Quantitative financial reports that use budget codes to track encumbered and spent funds are useful for ensuring drawdowns are being made and that expenditures assigned to your budget match the ledger your office is keeping in real time.
OMB Uniform Guidance, section 200.413(c), states that salaries for administrative and clerical staff who are shared across programs with different funding streams should normally be treated as Facilities and Administration (F&A, or indirect) costs. Salaries associated with routine services like making routine travel arrangements and typing reports shouldn’t be budgeted or charged as direct costs, even when there’s a direct benefit to the program. Administrative office supplies, postage, local telephone costs and memberships should normally be treated as administrative or indirect costs.
Costs that pass the "supplement versus supplant" test and follow Office of Management and Budget rules (e.g., supplies needed for activities or for operations).
Adjustments made to move money around within your budget and that may require a formal request, especially if above 10%; always check with your state coordiantor.
Maintaining detailed records of program expenditures.
Expenditures to acquire capital assets such as smart boards, computers and mobile labs.
Non-equipment items and supplies that are needed to meet project objectives and are typically purchased repeatedly as they get used up (e.g., pens, paper, markers, art supplies).
The portion of project costs not paid by federal funds and that may include the value of allowable third-party in-kind contributions.
Costs that can be identified specifically with and directly assigned to project activities (e.g., consumable and non-consumable supplies, and compensation and fringe benefit costs for full-time staff members who are paid by the 21st CCLC program).
Funds earmarked for expenses incurred, but not actually paid out yet.
Tangible personal property (including information technology systems) having a useful life of more than one year and a per-unit acquisition cost which equals or exceeds the lesser of the capitalization level established by the non-federal entity for financial statement purposes, or $5,000. See 2 C.F.R. § 200.33.
A standard accounting practice that provides a summary of the program's financial income and expenditures.
Costs that remain the same regardless of the number of students served (e.g., salary and benefits for one full-time project director, travel budget for one site coordinator to attend state training). Also see "variable costs."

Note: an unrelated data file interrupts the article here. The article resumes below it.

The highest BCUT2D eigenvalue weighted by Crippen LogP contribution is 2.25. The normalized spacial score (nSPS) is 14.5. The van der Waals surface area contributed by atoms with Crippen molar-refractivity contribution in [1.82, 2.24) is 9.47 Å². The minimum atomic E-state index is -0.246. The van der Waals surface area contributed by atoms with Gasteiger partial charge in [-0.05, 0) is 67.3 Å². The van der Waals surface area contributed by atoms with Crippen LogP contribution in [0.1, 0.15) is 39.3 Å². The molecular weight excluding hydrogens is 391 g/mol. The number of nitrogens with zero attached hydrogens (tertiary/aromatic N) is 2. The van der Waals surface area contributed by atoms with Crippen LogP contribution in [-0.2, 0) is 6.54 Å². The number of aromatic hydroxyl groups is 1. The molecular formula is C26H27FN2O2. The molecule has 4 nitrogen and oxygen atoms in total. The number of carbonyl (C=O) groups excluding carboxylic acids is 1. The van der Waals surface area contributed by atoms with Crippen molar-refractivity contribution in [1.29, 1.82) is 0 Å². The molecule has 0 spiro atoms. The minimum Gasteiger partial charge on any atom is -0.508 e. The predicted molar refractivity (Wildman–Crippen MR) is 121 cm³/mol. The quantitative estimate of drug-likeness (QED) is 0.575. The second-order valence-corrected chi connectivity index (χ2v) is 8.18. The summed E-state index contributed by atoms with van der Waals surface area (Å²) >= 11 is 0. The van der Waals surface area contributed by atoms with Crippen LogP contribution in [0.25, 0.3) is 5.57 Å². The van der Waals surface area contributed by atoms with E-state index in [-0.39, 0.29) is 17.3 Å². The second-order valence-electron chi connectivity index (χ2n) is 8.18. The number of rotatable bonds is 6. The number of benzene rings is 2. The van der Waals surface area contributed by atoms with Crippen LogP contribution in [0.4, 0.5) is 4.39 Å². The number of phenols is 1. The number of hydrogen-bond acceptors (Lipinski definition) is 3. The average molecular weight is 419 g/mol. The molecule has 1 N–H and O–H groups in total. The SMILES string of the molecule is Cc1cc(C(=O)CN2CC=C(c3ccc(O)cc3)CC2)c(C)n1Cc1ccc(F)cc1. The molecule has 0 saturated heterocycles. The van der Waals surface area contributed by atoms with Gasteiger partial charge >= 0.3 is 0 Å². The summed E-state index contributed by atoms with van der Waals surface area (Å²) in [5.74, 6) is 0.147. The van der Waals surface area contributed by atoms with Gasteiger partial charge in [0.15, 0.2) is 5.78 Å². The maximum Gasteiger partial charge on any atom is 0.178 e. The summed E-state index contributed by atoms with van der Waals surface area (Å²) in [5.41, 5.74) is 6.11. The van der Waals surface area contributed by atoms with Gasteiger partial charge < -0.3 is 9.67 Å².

Contributions in the form of goods or services rather than money (e.g., donations of food or materials, volunteers, space).
A mechanism for determining fairly and conveniently, within the boundaries of sound administrative principle, what proportions of an organization's administrative costs each program should bear. Must be federally approved.
The expenses of doing business that are not readily identified with a particular grant, contract, project function or activity, but are necessary for the general operation of the organization and its activities. (e.g., percentage of the salaraies of the executive director and accounting staff, accounting fees, general liability insurance).
A record of expenditures made, including personnel expenses (e.g., number of hours paid for each staff member per pay period); often maintained in the form of a spreadsheet.
Creating detailed reports or documents that are typically used internally to help organizations make informed decisions.
Items that are reusable and last for a long period of time (e.g., musical instruments, manipulatives, printers, scissors).
The White House's Office of Management and Budget (OMB) oversees implementation of the President’s vision across the Executive Branch, including, but not limted to, coordination and review of federal regulations, such as the Uniform Grant Guidance.
For nonprofit organizations, overhead is generally defined as a combination of fundraising expenses (e.g., costs incurred to secure charitable contributions) and management and general expenses (all the other costs to operate the organization that are shared across programs). These categories of overhead costs are specified in IRS Form 990, the federal tax return for nonprofit organizations, and are used along with program expenses in a nonprofit independent audit report and on the annual IRS Form 990.
Policies and procedures that guide purchasing of supplies, materials and equipment.
An expense whose benefit can be specifically tied to the objectives of more than one funding source or program.
All tangible personal property other than that described in 2 C.F.R. § 200.33 as "equipment." A computing device is a supply if the acquisition cost is less than the lesser of the capitalization level established by the non-federal entity for financial statement purposes or $5,000, regardless of the length of its useful life. See 2 C.F.R.
Strategies carried out to continue all or part of a program after grant funding ends.
Per-student costs that change based on the number of students served (e.g., salary and benefits for instructional staff who implement activities, supplies for student activities). Also see "fixed costs."
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